An experts advice for dealing with boundaries!!

As a surveyor with over 20 years’ experience I have encountered many scenarios both positive and negative between neighbours and their land. These are my top tips to dealing with boundaries issues and your neighbours.

  1. Establish a good relationship with your neighbour. The speed, cost and emotional investment in resolving a boundary issue is directly proportionate to the level of animosity between parties. Neighbours who can rationally communicate invariably sort out their issues without any external help. Neighbours who refuse to listen and abuse each other usually go through a lengthy and costly boundary process.

  2. Document everything. Whatever the relationship with your neighbour I would document everything. Relationships can break down quickly. For example; If you wish to change a dilapidated fence you have responsibility for contact your neighbour with your intentions, giving ample time to respond. Whilst waiting for a response, document the exact position of the existing fence, either by getting an independent professional to conduct a survey. Alternatively you can document with photos showing measurements from fixed surrounding features. I have had many an issue where a neighbour asserts the new fence has been erected further into their land. Unfortunately, there is no evidence to confirm or refute these accusations and a dispute has arisen.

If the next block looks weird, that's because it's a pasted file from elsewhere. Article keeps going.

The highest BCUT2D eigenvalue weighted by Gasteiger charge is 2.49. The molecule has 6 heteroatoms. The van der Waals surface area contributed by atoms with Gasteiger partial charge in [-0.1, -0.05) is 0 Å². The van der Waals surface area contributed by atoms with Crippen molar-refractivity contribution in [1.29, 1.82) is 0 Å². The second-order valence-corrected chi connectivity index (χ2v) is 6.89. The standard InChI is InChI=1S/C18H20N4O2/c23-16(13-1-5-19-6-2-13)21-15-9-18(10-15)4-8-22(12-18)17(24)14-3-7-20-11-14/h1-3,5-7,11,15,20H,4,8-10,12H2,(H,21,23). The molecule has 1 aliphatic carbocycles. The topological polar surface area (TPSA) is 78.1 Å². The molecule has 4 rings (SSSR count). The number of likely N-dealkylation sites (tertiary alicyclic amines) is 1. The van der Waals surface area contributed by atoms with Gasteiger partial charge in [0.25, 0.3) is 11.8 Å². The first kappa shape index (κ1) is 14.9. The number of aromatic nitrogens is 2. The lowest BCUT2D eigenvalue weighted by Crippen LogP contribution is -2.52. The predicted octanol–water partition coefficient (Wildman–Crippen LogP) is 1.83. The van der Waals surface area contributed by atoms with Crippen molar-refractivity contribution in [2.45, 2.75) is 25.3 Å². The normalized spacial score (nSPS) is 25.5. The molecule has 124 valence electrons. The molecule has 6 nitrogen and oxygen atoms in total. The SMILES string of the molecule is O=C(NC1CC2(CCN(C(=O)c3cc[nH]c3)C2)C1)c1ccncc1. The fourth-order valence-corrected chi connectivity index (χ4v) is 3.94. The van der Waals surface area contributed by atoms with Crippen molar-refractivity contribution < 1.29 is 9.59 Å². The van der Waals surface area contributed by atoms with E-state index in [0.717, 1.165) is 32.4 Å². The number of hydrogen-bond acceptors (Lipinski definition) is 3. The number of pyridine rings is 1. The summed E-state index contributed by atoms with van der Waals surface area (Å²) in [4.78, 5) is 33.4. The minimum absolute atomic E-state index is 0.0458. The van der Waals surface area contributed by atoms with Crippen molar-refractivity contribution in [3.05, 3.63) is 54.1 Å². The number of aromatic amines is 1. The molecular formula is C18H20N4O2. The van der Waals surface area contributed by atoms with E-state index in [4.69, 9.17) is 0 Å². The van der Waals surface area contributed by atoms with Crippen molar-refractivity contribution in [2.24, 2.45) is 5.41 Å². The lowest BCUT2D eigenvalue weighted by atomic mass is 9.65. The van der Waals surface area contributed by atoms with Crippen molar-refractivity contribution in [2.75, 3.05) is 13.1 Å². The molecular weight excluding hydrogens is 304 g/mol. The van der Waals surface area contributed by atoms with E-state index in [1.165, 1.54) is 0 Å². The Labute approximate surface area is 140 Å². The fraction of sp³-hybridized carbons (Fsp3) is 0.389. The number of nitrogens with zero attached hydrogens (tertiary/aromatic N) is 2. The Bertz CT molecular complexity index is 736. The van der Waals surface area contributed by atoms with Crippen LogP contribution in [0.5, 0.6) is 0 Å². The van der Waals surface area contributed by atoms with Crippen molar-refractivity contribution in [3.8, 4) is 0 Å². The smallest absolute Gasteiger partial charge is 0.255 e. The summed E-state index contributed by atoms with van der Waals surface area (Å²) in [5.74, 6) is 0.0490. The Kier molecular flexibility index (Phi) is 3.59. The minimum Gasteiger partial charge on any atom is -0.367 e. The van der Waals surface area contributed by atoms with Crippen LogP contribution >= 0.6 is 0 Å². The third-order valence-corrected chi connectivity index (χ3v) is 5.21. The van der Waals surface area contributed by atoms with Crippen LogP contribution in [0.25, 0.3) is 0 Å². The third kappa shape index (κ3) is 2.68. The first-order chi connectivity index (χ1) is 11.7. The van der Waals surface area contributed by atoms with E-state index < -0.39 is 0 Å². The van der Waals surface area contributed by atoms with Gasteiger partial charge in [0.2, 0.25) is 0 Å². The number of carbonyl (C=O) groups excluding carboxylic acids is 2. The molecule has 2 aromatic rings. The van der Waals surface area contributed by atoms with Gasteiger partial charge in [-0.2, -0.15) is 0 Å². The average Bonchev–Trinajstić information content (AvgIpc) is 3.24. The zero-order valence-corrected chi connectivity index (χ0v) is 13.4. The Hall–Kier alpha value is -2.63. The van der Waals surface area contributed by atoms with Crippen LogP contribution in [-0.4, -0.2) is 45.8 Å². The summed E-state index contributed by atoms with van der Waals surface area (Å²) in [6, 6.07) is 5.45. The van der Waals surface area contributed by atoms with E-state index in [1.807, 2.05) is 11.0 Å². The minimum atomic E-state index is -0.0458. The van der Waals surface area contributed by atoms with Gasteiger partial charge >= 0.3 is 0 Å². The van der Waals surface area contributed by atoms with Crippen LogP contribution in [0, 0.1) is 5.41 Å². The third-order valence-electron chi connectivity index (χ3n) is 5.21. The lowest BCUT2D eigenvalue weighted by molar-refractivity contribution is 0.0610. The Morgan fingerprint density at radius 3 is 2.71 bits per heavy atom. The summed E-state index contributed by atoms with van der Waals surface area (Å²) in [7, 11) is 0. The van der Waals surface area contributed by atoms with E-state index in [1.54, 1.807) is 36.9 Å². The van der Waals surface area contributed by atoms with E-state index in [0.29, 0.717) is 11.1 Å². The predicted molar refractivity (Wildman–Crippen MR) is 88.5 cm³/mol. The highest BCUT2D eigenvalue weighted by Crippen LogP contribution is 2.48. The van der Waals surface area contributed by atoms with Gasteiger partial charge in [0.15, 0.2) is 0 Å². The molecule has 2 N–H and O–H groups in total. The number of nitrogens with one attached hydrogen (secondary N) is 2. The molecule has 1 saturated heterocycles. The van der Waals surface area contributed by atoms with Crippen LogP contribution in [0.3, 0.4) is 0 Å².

3. Land Registry Filed Titles do not show the exact line of the legal boundary!!!. 95% of clients contact me stating the boundary of their property is not the same as their Deeds, they email me their Title from Land Registry. Unfortunately, Deeds\Conveyancing plans and Land Registry Titles are not one and the same. Land Registry maintains a register of titles to land. The plan that accompanies the register gives a general indication to the extent of the land parcel. The plan is based on Ordnance Survey map which has limitations in accuracy. Therefore, the boundary shown on the plan may not look the same on the ground. Measurements taken on the ground might not match measurements scaled from the plan. The Plan does not show the exact line of the legal boundary!!!

  4. Going Forward. First, speak to your neighbour. If you need legal advice, contact a dispute resolution\neighbourly matters solicitor. If you require an expert opinion as to the position of the boundary, contact a chartered surveyor specialising in boundary disputes and demarcation. Unfortunately, the ease of which a boundary is resolved is usually down to the amenability of the people involved. Document everything and try to stay friends.

I trust you have found this short article useful. If you have any questions please contact me.

Adam Harwood MRICS


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